Most recent epidemiological studies of air pollution and mortality have used time-series analysis to relate daily mortality rates to daily air pollution levels (on the same day or previous days). However, this approach cannot be used to ascertain whether increased mortality reflects a significant reduction in life expectancy.3

A few studies have documented associations between mortality and air pollution exposure over longer periods. The Harvard "six cities" study11 involved a 14–16-year prospective cohort of more than 8000 adults in the United States, and the American Cancer Society (ACS) study collected data on over 500 000 people living in 51 different US metropolitan areas from 1982 to 2000.8,12 These studies reported significant associations between annual average particle pollution levels (PM10 or PM2.5) and annual all-cause mortality rates: an average increase of 10 μg/m3 of PM10 or PM2.5 was associated with a 3%–4% increase in mortality. The ACS study also found a significant association between levels of PM2.5 and deaths due to cardiorespiratory diseases and lung cancer.8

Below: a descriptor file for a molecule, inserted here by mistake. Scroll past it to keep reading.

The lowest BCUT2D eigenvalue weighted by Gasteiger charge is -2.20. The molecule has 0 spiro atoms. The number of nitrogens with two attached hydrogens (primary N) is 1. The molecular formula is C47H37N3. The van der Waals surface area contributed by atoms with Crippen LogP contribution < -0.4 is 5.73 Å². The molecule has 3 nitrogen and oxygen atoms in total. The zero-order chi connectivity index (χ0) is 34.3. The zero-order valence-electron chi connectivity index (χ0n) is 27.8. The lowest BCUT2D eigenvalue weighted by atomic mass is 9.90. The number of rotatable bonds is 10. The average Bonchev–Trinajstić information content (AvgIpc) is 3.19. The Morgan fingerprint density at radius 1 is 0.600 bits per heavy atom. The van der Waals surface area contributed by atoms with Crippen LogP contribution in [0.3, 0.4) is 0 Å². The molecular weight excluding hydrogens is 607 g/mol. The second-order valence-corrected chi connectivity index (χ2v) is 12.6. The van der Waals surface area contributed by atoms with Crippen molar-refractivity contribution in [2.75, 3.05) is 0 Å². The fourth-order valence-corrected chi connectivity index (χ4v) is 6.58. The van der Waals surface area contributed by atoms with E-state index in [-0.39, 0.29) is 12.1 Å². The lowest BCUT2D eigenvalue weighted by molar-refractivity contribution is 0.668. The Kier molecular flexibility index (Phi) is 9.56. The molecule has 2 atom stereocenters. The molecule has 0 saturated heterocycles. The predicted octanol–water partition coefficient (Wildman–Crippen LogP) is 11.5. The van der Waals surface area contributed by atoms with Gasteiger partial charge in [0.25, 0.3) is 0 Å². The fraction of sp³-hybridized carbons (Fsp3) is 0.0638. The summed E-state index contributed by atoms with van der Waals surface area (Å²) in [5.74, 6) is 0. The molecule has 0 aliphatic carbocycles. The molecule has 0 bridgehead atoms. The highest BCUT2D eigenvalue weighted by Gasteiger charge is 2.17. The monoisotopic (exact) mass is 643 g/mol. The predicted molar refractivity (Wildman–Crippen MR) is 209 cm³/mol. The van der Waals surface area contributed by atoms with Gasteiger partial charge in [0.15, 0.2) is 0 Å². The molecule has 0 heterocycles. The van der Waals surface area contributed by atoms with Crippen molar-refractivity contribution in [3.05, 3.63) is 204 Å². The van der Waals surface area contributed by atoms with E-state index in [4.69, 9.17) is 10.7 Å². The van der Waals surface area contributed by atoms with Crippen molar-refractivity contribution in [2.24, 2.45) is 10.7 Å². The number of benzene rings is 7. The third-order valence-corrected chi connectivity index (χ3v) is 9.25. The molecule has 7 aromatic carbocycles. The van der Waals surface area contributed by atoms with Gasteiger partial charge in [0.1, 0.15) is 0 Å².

A "natural intervention" study with long-term exposure and effect data analysed mortality in Dublin before and after coal-burning was banned in 1990.13 The annual average particle pollution level declined by 36% after the ban, while adjusted mortality rates decreased by 15.5% and 10.3% for respiratory and cardiovascular deaths, respectively.

No long-term exposure studies have been carried out in Australia or New Zealand, but short-term time-series analyses suggest that the situation here is similar to that observed in many US and European studies. Significant associations between daily PM10, NOx and/or CO levels and daily cardiorespiratory mortality have been found in Sydney,14 Brisbane,15 and Christchurch,16 but the associations have been weaker in Melbourne17 and Perth.18